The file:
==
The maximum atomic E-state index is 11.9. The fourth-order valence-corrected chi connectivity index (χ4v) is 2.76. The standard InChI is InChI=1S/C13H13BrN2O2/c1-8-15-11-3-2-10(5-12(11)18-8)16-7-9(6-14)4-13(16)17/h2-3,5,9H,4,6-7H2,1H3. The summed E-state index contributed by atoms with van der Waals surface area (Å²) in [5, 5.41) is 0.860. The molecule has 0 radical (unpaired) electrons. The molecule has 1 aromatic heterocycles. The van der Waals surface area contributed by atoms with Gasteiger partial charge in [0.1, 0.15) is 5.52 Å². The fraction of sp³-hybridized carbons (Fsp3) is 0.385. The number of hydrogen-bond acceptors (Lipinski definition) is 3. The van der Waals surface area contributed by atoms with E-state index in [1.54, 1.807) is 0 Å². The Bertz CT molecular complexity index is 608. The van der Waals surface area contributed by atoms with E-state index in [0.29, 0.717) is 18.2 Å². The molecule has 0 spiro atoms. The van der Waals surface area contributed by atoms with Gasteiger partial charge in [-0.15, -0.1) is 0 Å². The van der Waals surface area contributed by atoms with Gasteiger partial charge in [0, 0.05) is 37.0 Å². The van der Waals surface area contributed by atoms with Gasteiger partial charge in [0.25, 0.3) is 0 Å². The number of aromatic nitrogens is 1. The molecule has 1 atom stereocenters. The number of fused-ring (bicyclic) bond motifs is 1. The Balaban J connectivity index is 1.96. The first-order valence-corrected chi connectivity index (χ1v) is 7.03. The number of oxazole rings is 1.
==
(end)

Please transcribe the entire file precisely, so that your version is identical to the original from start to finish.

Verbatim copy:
The maximum atomic E-state index is 11.9. The fourth-order valence-corrected chi connectivity index (χ4v) is 2.76. The standard InChI is InChI=1S/C13H13BrN2O2/c1-8-15-11-3-2-10(5-12(11)18-8)16-7-9(6-14)4-13(16)17/h2-3,5,9H,4,6-7H2,1H3. The summed E-state index contributed by atoms with van der Waals surface area (Å²) in [5, 5.41) is 0.860. The molecule has 0 radical (unpaired) electrons. The molecule has 1 aromatic heterocycles. The van der Waals surface area contributed by atoms with Gasteiger partial charge in [0.1, 0.15) is 5.52 Å². The fraction of sp³-hybridized carbons (Fsp3) is 0.385. The number of hydrogen-bond acceptors (Lipinski definition) is 3. The van der Waals surface area contributed by atoms with E-state index in [1.54, 1.807) is 0 Å². The Bertz CT molecular complexity index is 608. The van der Waals surface area contributed by atoms with E-state index in [0.29, 0.717) is 18.2 Å². The molecule has 0 spiro atoms. The van der Waals surface area contributed by atoms with Gasteiger partial charge in [-0.15, -0.1) is 0 Å². The van der Waals surface area contributed by atoms with Gasteiger partial charge in [0, 0.05) is 37.0 Å². The van der Waals surface area contributed by atoms with Gasteiger partial charge in [0.25, 0.3) is 0 Å². The number of aromatic nitrogens is 1. The molecule has 1 atom stereocenters. The number of fused-ring (bicyclic) bond motifs is 1. The Balaban J connectivity index is 1.96. The first-order valence-corrected chi connectivity index (χ1v) is 7.03. The number of oxazole rings is 1.